Keep It Covered: The Best Organic Mulches for Your Vegetable Garden

Do weeds tend to take over in your vegetable garden? You’re not alone. More time is spent on trying to control weeds than any other home gardening activity, especially if you let the weeds get a head start. If left unattended, weeds will compete with your vegetable plants for water and nutrients, and they can harbor insect pests and diseases.

This year, get a jump on the weeds by mulching your garden. Leave no soil surface bare.

How It Works

Simply put, a garden mulch is any material—organic or inorganic—spread on the soil surface to modify the environment where the plant is growing. Thorough mulching reduces the amount of light that reaches the soil surface, which prevents or slows the germination of weed seeds. Mulching can drastically cut the time you spend on weeding while helping your garden in many other ways. These include:

  • Reducing evaporation of soil moisture, thus maintaining more uniform moisture conditions;
  • Reducing soil erosion and crusting caused by the impact of heavy rainfall;
  • Adding nutrients and humus as organic mulch material decomposes, which helps to maintain soil tilth, keeping the soil open and loose for water and air penetration; and
  • Decreasing soil splashing on plant leaves, which will slow the development of soil-borne diseases and keep the fruits cleaner during heavy downpours.
  • Mulching also helps regulate soil temperatures. Plastic mulches will warm the soil earlier in the spring, increasing plant development. Organic mulches act as insulation, helping to cool the soil in the heat of summer.

Organic mulches should be applied after your crop has begun to grow and after the soil is warmed, but don’t wait too long if you want to prevent weed seeds from germinating. Weed the area well before mulching, and apply when there is reasonably good soil moisture and before the weather turns hot. Water well unless there’s a good soaking rainfall in the forecast.

Straw vs. Hay

You can choose from a wide variety of organic mulching materials that are readily available for the vegetable gardener, including straw and hay. What’s the difference? This is a frequently asked question, as folks tend to “intertwine” the two names loosely. They’ll say, “We’re going on a hayride,” when in fact they’ll be sitting on bales of straw, not hay, which is pricklier and more irritating.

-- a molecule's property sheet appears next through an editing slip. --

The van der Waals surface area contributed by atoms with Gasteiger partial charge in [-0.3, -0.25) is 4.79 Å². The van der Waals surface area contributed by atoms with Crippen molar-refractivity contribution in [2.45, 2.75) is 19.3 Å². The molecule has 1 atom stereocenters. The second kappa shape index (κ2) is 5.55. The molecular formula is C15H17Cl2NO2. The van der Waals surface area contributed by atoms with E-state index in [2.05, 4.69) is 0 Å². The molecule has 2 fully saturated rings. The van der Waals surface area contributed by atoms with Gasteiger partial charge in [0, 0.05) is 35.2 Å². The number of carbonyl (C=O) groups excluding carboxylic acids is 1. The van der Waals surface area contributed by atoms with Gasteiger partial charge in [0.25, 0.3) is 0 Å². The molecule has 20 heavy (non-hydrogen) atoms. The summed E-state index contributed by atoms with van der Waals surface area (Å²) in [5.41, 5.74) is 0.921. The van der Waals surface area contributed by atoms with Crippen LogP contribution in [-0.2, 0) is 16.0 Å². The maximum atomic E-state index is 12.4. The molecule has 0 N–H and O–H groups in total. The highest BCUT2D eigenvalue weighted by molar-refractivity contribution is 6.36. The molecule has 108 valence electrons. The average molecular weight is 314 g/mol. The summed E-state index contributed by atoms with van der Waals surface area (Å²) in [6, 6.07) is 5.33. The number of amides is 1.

Straw bales are the leftover hollow stalks of harvested grain plants, most commonly wheat but also barley and oats. Straw is fluffier than hay, and its bales can be easily broken apart and used for many things, such as animal bedding, cover for freshly planted grass seeds or mulch for your vegetable garden.

Hay, by contrast, is made up of grasses – Timothy, orchardgrass, ryegrass, broomgrasses—and often mixed with the alfalfa legume. Think of hay as feed for any animal that grazes off a field. Hay is cut and gathered into large round or square bales while the plants are still green and moist. Thus the bales are heavier and tighter, making hay more difficult to “fluff” and spread on the garden and more prone to mold or mildew. Yes, if the hay is free of weed seed and brambles, it could be used in your garden, but the reality is that most hayfields are full of weeds. There’s also the worry that the farmer may have used a persistent herbicide in the field, which could harm your plants. (For more on this issue, search online for Virginia Cooperative Publication PPWS-77P, “Plant Injury From Herbicide Residue.”)

So, straw is clearly the better choice as a vegetable garden mulch. Its bales are much lighter, easier to handle and can be purchased at farmers’ co-ops and some big-box stores. It should be spread six to eight inches thick. Although weeds from straw are less of an issue, sometimes leftover wheat seeds will sprout in your garden. Just pull up the sprouts and lay them on top of the straw mulch.  

Other Organic Mulch Materials

Other organic mulch options for the vegetable garden include: